Green routes: 10 exciting hiking and cycling routes you must try in Germany

Embracing the great outdoors is a lifestyle in Germany. Whether planning a multi-day adventure of a day trip into nature, here are ten exciting cycling and hiking paths waiting to be discovered

Team Wanderlust
01 June 2022
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Discover Germany

1. Baden Wine Cycle Route

Baden Wine Cycle Route (©DWI /German Wine Institute)

Wine and cycling, that’s a recipe for a good journey. On Germany’s longest wine trail, there is an opportunity to taste the ‘sunniest wine’ in Germany around every corner of this wine-themed cycle route.

The Baden Wine Cycle Route opened in 2020 and is a 460km route that begins on the German-Swiss border and roughly traces the length of the Black Forest through its wine region. This is an exciting itinerary that takes cyclists among vineyards, through picturesque villages and offers a chance to stay in wine hotels of the region.

Divided into eight stages, the route is partly hilly, mostly paved, and is suitable for most cycling abilities as well as e-bikes. Explore more than 300 wineries through the region on two wheels, through rows of vineyards against the hazy backdrop of the Black Forest. Stop once in a while for wine tasting, to sample local delicacies and make a couple of detours to discover the cultural and historical sights of medieval old towns. This is a cycling route for both gourmets and outdoor enthusiasts.

2. Elbe Cycle Route

The Elbe Cycle Route (©GNTB / Les Coflocs)

Considered one of the most beautiful, and voted the most popular cycling route in Germany for ten consecutive years, the 860km Elbe Cycle Route is one of the best options to explore the diversity of nature and culture in Germany.

The route follows a mostly flat course of the river on paved cycling paths through the Elbe Valley, swerving in and out of historic cities and towns, national parks with wildlife, protected UNESCO biospheres, castles and vineyards. It eventually ends at the mudflats at the river’s mouth in the North Sea. From history to nature to cuisine and culture, there is something for cyclists of every palette.

Plenty of bike friendly hotels along the way welcome cyclists and their bikes for refuel and recharge. To make it even easier, there is an option to book luggage transfers between night stops. No wonder everyone is in love with the Elbe Cycle Route.

3. Baltic Coast Cycle Trail 

Enjoy beautiful Rügen island on the Baltic Coast Cycle Trail (© GNTB / Lars Schneider)

A trail that begins in Lübeck, a prosperous city once the seat of the Hanseatic League, the Baltic Coast Cycle Trail showcases the best of the German coastline.

Cycle along the coast of grand seaside resorts, piers that stretches out towards the sea, lighthouses and UNESCO World Heritage towns still proud of the Hanseatic heritage. The route also allows cyclists to visit the many islands of Germany, including the famous white chalk cliffs of Rügen before ending their journey at the border of Poland.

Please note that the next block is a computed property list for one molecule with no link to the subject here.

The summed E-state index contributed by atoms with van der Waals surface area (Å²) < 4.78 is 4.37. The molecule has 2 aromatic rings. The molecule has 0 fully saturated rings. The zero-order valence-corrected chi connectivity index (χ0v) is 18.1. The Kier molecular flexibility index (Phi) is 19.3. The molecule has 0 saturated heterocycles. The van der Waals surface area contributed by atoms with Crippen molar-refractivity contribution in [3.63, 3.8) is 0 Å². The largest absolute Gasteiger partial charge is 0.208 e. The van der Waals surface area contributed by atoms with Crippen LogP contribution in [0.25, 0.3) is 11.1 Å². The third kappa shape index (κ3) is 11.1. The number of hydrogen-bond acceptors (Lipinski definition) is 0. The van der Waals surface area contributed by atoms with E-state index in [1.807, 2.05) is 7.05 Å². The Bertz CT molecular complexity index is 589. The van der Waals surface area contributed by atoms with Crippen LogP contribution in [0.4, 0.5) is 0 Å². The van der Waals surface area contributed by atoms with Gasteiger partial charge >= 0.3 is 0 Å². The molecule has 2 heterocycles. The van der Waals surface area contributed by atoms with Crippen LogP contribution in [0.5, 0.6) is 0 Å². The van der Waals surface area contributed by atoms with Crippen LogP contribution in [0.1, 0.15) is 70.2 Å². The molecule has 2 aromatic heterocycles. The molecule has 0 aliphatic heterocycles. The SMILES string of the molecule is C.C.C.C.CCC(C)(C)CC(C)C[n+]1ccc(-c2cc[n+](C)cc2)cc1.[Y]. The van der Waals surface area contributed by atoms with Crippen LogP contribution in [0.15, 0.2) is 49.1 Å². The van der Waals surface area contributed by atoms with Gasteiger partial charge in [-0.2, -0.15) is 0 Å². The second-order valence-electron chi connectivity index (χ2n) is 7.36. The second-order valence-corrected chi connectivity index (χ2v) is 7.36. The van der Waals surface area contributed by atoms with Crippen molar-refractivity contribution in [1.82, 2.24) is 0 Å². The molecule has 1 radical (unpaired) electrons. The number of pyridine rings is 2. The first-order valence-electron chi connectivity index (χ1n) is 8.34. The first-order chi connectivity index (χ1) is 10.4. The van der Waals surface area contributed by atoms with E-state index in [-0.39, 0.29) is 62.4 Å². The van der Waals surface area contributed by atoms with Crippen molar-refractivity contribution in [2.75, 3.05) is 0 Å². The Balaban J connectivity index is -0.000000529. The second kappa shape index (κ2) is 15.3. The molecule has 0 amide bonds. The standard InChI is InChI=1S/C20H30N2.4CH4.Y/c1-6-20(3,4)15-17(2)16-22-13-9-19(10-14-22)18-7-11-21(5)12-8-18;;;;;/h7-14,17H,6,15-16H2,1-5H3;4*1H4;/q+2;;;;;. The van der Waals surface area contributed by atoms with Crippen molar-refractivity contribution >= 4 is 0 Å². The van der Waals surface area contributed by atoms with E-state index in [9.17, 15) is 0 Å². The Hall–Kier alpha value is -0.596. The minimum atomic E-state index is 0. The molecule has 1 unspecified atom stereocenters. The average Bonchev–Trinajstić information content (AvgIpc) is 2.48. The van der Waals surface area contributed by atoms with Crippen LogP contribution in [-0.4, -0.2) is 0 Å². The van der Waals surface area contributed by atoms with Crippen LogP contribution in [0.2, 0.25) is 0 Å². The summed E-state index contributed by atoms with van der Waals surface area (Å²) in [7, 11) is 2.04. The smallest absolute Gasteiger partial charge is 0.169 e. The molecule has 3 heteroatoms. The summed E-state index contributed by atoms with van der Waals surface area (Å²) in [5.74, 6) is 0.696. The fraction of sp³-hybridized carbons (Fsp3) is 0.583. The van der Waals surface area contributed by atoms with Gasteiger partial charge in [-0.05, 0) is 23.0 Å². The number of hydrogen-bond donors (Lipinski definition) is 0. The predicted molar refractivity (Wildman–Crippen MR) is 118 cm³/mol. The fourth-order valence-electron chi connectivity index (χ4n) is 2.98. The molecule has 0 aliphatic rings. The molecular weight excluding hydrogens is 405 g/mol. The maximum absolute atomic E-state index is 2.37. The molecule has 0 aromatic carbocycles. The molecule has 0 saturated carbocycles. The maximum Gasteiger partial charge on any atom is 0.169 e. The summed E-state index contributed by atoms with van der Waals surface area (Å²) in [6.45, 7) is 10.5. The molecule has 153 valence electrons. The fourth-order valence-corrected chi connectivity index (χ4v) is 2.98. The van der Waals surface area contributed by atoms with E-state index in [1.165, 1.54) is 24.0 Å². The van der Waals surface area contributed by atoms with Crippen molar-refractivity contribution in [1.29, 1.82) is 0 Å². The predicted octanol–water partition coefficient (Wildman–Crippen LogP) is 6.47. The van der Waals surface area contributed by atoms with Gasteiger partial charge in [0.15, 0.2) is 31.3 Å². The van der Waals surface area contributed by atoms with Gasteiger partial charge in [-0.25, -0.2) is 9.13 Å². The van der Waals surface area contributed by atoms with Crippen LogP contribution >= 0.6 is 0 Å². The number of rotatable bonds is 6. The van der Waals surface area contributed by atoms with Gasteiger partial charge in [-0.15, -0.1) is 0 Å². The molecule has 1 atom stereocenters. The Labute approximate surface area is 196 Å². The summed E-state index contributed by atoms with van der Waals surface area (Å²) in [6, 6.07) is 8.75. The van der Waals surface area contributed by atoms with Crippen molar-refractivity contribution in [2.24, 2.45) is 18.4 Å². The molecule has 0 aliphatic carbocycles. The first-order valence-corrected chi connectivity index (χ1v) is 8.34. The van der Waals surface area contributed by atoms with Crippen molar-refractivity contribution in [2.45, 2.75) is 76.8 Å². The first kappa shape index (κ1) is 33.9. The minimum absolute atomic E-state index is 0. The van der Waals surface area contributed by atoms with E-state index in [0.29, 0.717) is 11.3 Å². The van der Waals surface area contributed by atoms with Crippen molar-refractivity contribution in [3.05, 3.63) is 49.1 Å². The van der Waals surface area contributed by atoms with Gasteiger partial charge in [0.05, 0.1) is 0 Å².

This is a trail to cycle slowly, and take a day or two to explore the area’s attractions. As well as the cycling, it is possible to enjoy a bit of water sports or indulge in a massage at one of the resorts.

4. Oder-Neisse Cycle Route

The Unteres Odertal National Park (© GNTB / Francesco Carovillano)

A flat and well paved route that is suitable for families with children, the Oder-Neisse Cycle Route is one of the lesser known outside Germany, but a highly rated one by the German Cyclists’ Federation.

Running along the German-Polish border, the trail traces its path along the two rivers – the Oder and the Neisse. Minimal traffic means an enjoyable ride, and there are plenty of sights to distract you from the pedalling. Visit Görlitz, Germany’s most easterly town and one of the most beautifully preserved. Or visit the well preserved monastery complex in Neuzelle. Nature lovers should enjoy the spring blossoms along the Oder and stop for a spot of birdwatching at Europe’s largest flood plains in the Unteres Odertal National Park.

The adventurous cyclists will find opportunities to detour into Poland for a cross-cultural experience before ending the journey at the Baltic Sea, where a celebratory swim to loosen the legs is in order.

5. Rhine Cycle Trail

See castles such as the Stahleck Castle on a bike ride along the Rhine (© Rheintouristik Tal der Loreley, St. Goar / Mahlow Media, Winningen)

One of the most iconic rivers in Europe and the most important in cultural and economic value, the Rhine River winds a pretty path past castles and vineyards. The Rhine Cycle Trail is a leisurely cycle route that traverses the German landscape from Konstanz in the Swiss border to Emmerich am Rhein where the river enters the Netherlands.

With no less than 40 castles perch majestically on hilltops, preservation of the Roman ruins and vast vineyards that crawl up from the valley floor, the beauty and romance of the Rhine has inspired creative greats from Goethe to Schumann to Beethoven. Today, 120 kilometres of the route is designated as a UNESCO World Heritage Region making it one of the best cycling route for culture and history lovers. In 2021, a new dedicated Beuys & Bike Route along the original Rhine trail was established to celebrate the 100th birthday of German artist Joseph Beuys, where hikers can follow his life and art works in the region.